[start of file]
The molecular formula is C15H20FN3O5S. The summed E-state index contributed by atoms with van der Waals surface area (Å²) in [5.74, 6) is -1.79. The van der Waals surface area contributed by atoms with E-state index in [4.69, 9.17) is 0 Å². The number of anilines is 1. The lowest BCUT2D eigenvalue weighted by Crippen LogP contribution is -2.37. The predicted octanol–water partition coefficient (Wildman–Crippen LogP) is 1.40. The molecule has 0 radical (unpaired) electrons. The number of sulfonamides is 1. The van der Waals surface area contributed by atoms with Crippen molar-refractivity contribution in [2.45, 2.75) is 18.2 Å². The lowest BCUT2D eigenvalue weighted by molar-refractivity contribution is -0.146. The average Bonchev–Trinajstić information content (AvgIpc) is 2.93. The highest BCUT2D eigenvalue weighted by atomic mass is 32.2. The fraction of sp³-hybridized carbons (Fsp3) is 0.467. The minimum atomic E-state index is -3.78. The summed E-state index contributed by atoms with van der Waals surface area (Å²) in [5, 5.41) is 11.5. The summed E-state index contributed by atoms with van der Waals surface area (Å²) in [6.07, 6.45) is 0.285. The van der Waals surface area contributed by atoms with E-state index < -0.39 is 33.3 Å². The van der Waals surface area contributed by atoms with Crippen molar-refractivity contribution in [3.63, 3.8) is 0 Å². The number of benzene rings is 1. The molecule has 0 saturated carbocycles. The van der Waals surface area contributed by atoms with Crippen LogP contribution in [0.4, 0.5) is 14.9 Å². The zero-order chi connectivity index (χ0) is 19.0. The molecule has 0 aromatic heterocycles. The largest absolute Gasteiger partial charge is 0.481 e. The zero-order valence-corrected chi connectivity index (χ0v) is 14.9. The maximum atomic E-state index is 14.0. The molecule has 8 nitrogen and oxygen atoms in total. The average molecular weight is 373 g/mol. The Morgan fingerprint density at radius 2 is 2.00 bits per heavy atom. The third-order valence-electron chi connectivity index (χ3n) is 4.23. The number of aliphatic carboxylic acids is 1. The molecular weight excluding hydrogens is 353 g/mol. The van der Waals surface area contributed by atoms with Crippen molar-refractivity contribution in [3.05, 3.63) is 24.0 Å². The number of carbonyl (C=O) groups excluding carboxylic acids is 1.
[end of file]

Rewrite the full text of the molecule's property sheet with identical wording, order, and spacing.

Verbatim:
The molecular formula is C15H20FN3O5S. The summed E-state index contributed by atoms with van der Waals surface area (Å²) in [5.74, 6) is -1.79. The van der Waals surface area contributed by atoms with E-state index in [4.69, 9.17) is 0 Å². The number of anilines is 1. The lowest BCUT2D eigenvalue weighted by Crippen LogP contribution is -2.37. The predicted octanol–water partition coefficient (Wildman–Crippen LogP) is 1.40. The molecule has 0 radical (unpaired) electrons. The number of sulfonamides is 1. The van der Waals surface area contributed by atoms with Crippen molar-refractivity contribution in [2.45, 2.75) is 18.2 Å². The lowest BCUT2D eigenvalue weighted by molar-refractivity contribution is -0.146. The average Bonchev–Trinajstić information content (AvgIpc) is 2.93. The highest BCUT2D eigenvalue weighted by atomic mass is 32.2. The fraction of sp³-hybridized carbons (Fsp3) is 0.467. The minimum atomic E-state index is -3.78. The summed E-state index contributed by atoms with van der Waals surface area (Å²) in [5, 5.41) is 11.5. The summed E-state index contributed by atoms with van der Waals surface area (Å²) in [6.07, 6.45) is 0.285. The van der Waals surface area contributed by atoms with E-state index < -0.39 is 33.3 Å². The van der Waals surface area contributed by atoms with Crippen molar-refractivity contribution in [3.63, 3.8) is 0 Å². The number of benzene rings is 1. The molecule has 0 saturated carbocycles. The van der Waals surface area contributed by atoms with Crippen LogP contribution in [0.4, 0.5) is 14.9 Å². The zero-order chi connectivity index (χ0) is 19.0. The molecule has 0 aromatic heterocycles. The largest absolute Gasteiger partial charge is 0.481 e. The zero-order valence-corrected chi connectivity index (χ0v) is 14.9. The maximum atomic E-state index is 14.0. The molecule has 8 nitrogen and oxygen atoms in total. The average molecular weight is 373 g/mol. The Morgan fingerprint density at radius 2 is 2.00 bits per heavy atom. The third-order valence-electron chi connectivity index (χ3n) is 4.23. The number of aliphatic carboxylic acids is 1. The molecular weight excluding hydrogens is 353 g/mol. The van der Waals surface area contributed by atoms with Crippen molar-refractivity contribution in [3.05, 3.63) is 24.0 Å². The number of carbonyl (C=O) groups excluding carboxylic acids is 1.